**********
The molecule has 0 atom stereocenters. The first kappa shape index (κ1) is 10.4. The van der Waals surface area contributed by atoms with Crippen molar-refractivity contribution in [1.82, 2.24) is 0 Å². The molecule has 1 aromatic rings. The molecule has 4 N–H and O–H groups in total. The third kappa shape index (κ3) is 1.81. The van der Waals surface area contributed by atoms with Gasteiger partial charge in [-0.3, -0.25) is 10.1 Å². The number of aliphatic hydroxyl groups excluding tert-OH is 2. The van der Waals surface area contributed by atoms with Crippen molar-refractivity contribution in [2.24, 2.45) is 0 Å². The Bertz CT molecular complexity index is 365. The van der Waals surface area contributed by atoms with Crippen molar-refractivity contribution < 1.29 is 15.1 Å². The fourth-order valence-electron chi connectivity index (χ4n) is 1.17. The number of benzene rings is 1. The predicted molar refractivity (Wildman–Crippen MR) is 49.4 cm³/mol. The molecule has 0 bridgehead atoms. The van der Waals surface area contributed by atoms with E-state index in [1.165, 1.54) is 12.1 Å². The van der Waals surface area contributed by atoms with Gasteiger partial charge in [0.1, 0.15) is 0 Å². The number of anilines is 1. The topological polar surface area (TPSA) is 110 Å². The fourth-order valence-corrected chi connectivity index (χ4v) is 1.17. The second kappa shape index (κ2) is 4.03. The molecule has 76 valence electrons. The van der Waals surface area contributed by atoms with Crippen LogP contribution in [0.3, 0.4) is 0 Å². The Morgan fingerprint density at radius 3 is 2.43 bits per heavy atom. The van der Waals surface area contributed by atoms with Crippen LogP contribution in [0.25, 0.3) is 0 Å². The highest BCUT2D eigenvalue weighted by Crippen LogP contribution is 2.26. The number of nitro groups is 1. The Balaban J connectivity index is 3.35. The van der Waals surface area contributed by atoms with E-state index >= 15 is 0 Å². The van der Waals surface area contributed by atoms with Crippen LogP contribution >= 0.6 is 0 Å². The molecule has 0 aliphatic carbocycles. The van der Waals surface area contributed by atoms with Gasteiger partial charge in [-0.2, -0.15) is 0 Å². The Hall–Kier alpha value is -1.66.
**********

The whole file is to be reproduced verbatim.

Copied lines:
The molecule has 0 atom stereocenters. The first kappa shape index (κ1) is 10.4. The van der Waals surface area contributed by atoms with Crippen molar-refractivity contribution in [1.82, 2.24) is 0 Å². The molecule has 1 aromatic rings. The molecule has 4 N–H and O–H groups in total. The third kappa shape index (κ3) is 1.81. The van der Waals surface area contributed by atoms with Gasteiger partial charge in [-0.3, -0.25) is 10.1 Å². The number of aliphatic hydroxyl groups excluding tert-OH is 2. The van der Waals surface area contributed by atoms with Crippen molar-refractivity contribution in [2.24, 2.45) is 0 Å². The Bertz CT molecular complexity index is 365. The van der Waals surface area contributed by atoms with Crippen molar-refractivity contribution < 1.29 is 15.1 Å². The fourth-order valence-electron chi connectivity index (χ4n) is 1.17. The number of benzene rings is 1. The predicted molar refractivity (Wildman–Crippen MR) is 49.4 cm³/mol. The molecule has 0 bridgehead atoms. The van der Waals surface area contributed by atoms with E-state index in [1.165, 1.54) is 12.1 Å². The van der Waals surface area contributed by atoms with Gasteiger partial charge in [0.1, 0.15) is 0 Å². The number of anilines is 1. The topological polar surface area (TPSA) is 110 Å². The fourth-order valence-corrected chi connectivity index (χ4v) is 1.17. The second kappa shape index (κ2) is 4.03. The molecule has 76 valence electrons. The van der Waals surface area contributed by atoms with Crippen LogP contribution in [0.3, 0.4) is 0 Å². The Morgan fingerprint density at radius 3 is 2.43 bits per heavy atom. The van der Waals surface area contributed by atoms with Crippen LogP contribution in [0.25, 0.3) is 0 Å². The highest BCUT2D eigenvalue weighted by Crippen LogP contribution is 2.26. The number of nitro groups is 1. The Balaban J connectivity index is 3.35. The van der Waals surface area contributed by atoms with E-state index >= 15 is 0 Å². The van der Waals surface area contributed by atoms with Crippen LogP contribution >= 0.6 is 0 Å². The molecule has 0 aliphatic carbocycles. The van der Waals surface area contributed by atoms with Gasteiger partial charge in [-0.2, -0.15) is 0 Å². The Hall–Kier alpha value is -1.66.